Most kids have a dog or cat for a pet.
However, Trent Graves and his middle school classmates at the Christian Academy of Campbell County raised a couple hundred rainbow trout fingerlings this year in a project sponsored by the Clinch River Chapter of Trout Unlimited.
For nearly four months, the students nursed their finny friends in a 55-gallon aquarium in the classroom of math teacher Travis Dunn. On May 14, the trout were large enough (about 2 to 3 inches long) to release into Clear Creek, a tributary of the Clinch River in the Norris watershed.
Graves took charge of the project early on and got the honors of releasing the fingerlings. He waded into the meandering brook to send the baby trout on their merry way.
“I had to feed them every day and change their water every other day,” Graves said.
“My family is proud of me for taking the responsibility of taking care of them.”
The students had to constantly monitor the temperature of the aquarium in order to keep the water cold enough (50 degrees Fahrenheit) for the trout fingerlings to survive.
“It’s been a blessing to see how they took on the responsibility and enjoyment of raising the trout. It’s been a whole classroom project. Everybody was involved,” said Dunn, who grew up fishing in the backwoods of Upstate South Carolina.
An ounce and a half of fertilized eggs for the project came from the Erwin National Fish Hatchery via Duane Oyer of the Tennessee Wildlife Resources Agency.
“It’s a good thing that Trout Unlimited has got going, to get the kids interested,” Oyer said.
This is the second year that the Christian Academy of Campbell County has participated in Trout in the Classroom. The Clinch River Chapter of Trout Unlimited has enlisted the help of Anderson County students the past four years. Middle school students from Norris and Lake City participated in the project this year. The total fingerlings raised this year by students from the three schools were approximately 700 to 800 trout. All were released at the same site on Clear Creek.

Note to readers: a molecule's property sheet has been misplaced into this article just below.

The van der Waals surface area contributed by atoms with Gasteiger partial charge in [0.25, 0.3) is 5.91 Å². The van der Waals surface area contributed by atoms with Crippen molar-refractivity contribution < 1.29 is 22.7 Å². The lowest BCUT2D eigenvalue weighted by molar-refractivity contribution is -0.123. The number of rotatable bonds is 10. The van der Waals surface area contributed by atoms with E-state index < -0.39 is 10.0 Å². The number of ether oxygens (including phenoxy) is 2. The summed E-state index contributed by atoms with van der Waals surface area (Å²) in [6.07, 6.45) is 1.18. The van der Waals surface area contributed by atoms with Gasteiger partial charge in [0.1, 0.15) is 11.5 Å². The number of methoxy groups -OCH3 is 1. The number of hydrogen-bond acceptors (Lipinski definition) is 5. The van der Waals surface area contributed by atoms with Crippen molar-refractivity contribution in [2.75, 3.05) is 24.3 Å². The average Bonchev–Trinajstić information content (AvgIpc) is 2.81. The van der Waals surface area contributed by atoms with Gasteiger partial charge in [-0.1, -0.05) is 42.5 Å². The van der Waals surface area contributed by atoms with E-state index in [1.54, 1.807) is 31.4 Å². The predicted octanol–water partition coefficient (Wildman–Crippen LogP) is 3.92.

Terry Douglas, a member of the Clinch River Chapter of Trout Unlimited, coordinated with the schools on their living science project.
“On release day, the kids had a real concern for the welfare of the
trout. This is what the project is all about,” Douglas said.
“They got to see how vulnerable our cold water fisheries are and the need for
organizations like Trout Unlimited to conserve, protect and restore our cold
water fisheries and watersheds.
“This year, all three schools were a success for raising the fish to the fry
stage, with a few unexpected glitches.
“The students changed the water, fed the fish and tested the water on a regular basis. But of course the real success is the education to the fact that Trout Unlimited has their same concern for the welfare of all the cold water fishes.”